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What Causes Hair Loss, Male/Female Balding and Alopecia

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Anti Hair Loss Shampoo
Hair Loss Causes

Hair loss can be a traumatic experience for many people. A healthy head of hair is often an important factor in how you feel about yourself and in feeling good about your appearance. When hair begins to fall out, appears thin and lifeless or comes out in patches, this can cause a great deal of distress and insecurity.

Baldness, also known as alopecia, is excessive loss of hair on the scalp or other parts of the body. Hair loss is natural. People normally lose approximately 100 hairs each day, but hair loss can become worrisome when it seems to occur suddenly and with increasing frequency. Hair performs no vital function relative to the medical well being of humans, but many people consider hair one of the true signs of beauty, youth and vitality. Thus, the psychological implications of hair loss cannot be underestimated.

The health of your hair is a good indicator of the health of your body. When hair loss becomes excessive, it is important to find out what is causing it so that you can also treat the underlying problem. There are many causes of hair loss, including:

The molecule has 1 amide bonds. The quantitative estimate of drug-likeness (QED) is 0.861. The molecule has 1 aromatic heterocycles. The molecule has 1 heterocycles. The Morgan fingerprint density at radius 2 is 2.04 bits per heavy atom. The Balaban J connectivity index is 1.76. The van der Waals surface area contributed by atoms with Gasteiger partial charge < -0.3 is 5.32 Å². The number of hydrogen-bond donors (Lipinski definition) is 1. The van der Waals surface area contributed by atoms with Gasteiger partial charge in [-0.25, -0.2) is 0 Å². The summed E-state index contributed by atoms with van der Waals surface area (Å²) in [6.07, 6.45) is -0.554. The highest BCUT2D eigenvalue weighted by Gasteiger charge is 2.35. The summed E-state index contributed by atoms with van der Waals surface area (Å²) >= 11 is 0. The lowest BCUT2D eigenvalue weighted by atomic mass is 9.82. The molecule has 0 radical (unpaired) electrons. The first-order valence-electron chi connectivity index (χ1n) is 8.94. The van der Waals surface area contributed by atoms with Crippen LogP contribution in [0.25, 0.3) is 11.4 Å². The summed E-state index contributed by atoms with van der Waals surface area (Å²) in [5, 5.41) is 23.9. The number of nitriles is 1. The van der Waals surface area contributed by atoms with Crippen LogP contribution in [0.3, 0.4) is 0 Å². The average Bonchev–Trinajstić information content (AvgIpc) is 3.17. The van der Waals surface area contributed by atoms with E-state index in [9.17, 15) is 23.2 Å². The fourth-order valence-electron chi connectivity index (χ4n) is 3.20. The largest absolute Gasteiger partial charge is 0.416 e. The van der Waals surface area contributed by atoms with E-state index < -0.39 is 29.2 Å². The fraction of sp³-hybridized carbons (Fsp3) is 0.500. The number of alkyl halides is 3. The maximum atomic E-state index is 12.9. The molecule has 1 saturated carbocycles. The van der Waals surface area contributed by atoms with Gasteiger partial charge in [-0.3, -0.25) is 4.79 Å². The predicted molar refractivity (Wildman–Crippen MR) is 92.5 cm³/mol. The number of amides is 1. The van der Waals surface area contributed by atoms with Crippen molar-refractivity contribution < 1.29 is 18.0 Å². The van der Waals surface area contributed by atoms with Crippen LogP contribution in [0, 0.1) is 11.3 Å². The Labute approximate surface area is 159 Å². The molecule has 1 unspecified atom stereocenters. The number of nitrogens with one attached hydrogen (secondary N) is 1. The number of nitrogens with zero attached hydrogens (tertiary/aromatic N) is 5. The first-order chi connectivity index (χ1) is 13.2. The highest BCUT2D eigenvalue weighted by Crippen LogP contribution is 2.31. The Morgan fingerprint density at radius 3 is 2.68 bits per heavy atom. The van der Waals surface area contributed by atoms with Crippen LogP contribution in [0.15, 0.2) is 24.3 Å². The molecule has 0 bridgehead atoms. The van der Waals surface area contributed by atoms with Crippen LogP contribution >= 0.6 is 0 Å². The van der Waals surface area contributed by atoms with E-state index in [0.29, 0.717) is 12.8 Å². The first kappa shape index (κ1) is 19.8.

~ Aging (e.g. male pattern baldness)
~ Harsh chemicals (e.g. hair coloring, incorrect brushing and tight hair bands or rollers)
~ Smoking
~ Stress
~ Hormonal changes
~ Thyroid problems
~ After effects of pregnancy
~ Dietary deficiencies
~ Fungal infections of the scalp
~ Side Effects of medication (e.g. anticoagulants, gout medication, antidepressives, contraceptives and excess Vitamin A)
~ Reaction to illness of major surgery (hair may fall out up to three months afterwards) Reaction to chemotherapy Rarely, hair loss may be an early symptom of disease like diabetes or lupus.

Other more serious hair loss conditions:

Alopecia areta, an auto immune disease that causes round bald patches on the head and other areas of the body.

Trichotillomania, an impulse control disorder that results in a compulsive drive to pull out one's hair, eyebrows, eyelashes or hair on other parts of the body. Those who develop trichotillomania may have a more manageable case of it while, for others, the compulsion is overwhelming and results in biting, or chewing on hair. Those with severe cases may also pick their skin. Symptoms of and Treatments for Trichotillomania.

Traction alopecia, hair loss around the hair line due to tight pony tails or braids.

Telogen effluvium, which involves widespread hair loss throughout the body.

Hair loss is often thought of as primarily a male problem because it is usually more evident in men, but females can also experience significant thinning and baldness; however hair loss in women is much more gradual and doesn?t usually occur until after menopause.